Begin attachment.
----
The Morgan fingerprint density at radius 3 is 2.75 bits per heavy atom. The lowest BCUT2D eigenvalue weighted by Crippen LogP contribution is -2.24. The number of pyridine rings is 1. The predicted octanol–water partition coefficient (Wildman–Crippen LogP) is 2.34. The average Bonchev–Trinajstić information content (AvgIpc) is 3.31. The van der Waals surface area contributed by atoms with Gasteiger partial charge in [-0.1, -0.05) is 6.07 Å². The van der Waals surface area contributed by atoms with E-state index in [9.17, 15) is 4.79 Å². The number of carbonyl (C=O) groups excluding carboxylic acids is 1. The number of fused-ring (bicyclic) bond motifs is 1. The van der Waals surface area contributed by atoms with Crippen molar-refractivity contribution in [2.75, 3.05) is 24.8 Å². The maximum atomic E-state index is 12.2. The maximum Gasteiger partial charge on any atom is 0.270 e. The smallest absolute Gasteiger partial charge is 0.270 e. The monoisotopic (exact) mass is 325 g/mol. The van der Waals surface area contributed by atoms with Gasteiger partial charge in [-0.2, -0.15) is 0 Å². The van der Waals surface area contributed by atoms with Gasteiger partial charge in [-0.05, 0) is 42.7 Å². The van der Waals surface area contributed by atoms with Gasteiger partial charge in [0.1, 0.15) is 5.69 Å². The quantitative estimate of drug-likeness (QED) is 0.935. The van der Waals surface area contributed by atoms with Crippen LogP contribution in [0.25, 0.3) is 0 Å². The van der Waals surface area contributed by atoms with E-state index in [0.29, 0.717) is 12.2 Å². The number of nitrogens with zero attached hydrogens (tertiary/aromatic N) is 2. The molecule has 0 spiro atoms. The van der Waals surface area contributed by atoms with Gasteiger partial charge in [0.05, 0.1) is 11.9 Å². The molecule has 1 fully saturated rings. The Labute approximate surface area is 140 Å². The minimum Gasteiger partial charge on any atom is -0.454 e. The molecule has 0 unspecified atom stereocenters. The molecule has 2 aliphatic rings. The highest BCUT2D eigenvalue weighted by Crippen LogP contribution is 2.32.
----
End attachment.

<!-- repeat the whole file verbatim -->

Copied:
The Morgan fingerprint density at radius 3 is 2.75 bits per heavy atom. The lowest BCUT2D eigenvalue weighted by Crippen LogP contribution is -2.24. The number of pyridine rings is 1. The predicted octanol–water partition coefficient (Wildman–Crippen LogP) is 2.34. The average Bonchev–Trinajstić information content (AvgIpc) is 3.31. The van der Waals surface area contributed by atoms with Gasteiger partial charge in [-0.1, -0.05) is 6.07 Å². The van der Waals surface area contributed by atoms with E-state index in [9.17, 15) is 4.79 Å². The number of carbonyl (C=O) groups excluding carboxylic acids is 1. The number of fused-ring (bicyclic) bond motifs is 1. The van der Waals surface area contributed by atoms with Crippen molar-refractivity contribution in [2.75, 3.05) is 24.8 Å². The maximum atomic E-state index is 12.2. The maximum Gasteiger partial charge on any atom is 0.270 e. The smallest absolute Gasteiger partial charge is 0.270 e. The monoisotopic (exact) mass is 325 g/mol. The van der Waals surface area contributed by atoms with Gasteiger partial charge in [-0.2, -0.15) is 0 Å². The van der Waals surface area contributed by atoms with Gasteiger partial charge in [-0.05, 0) is 42.7 Å². The van der Waals surface area contributed by atoms with Gasteiger partial charge in [0.1, 0.15) is 5.69 Å². The quantitative estimate of drug-likeness (QED) is 0.935. The van der Waals surface area contributed by atoms with Crippen LogP contribution in [0.25, 0.3) is 0 Å². The van der Waals surface area contributed by atoms with E-state index in [0.29, 0.717) is 12.2 Å². The number of nitrogens with zero attached hydrogens (tertiary/aromatic N) is 2. The molecule has 0 spiro atoms. The van der Waals surface area contributed by atoms with Gasteiger partial charge in [0.05, 0.1) is 11.9 Å². The molecule has 1 fully saturated rings. The Labute approximate surface area is 140 Å². The minimum Gasteiger partial charge on any atom is -0.454 e. The molecule has 0 unspecified atom stereocenters. The molecule has 2 aliphatic rings. The highest BCUT2D eigenvalue weighted by Crippen LogP contribution is 2.32.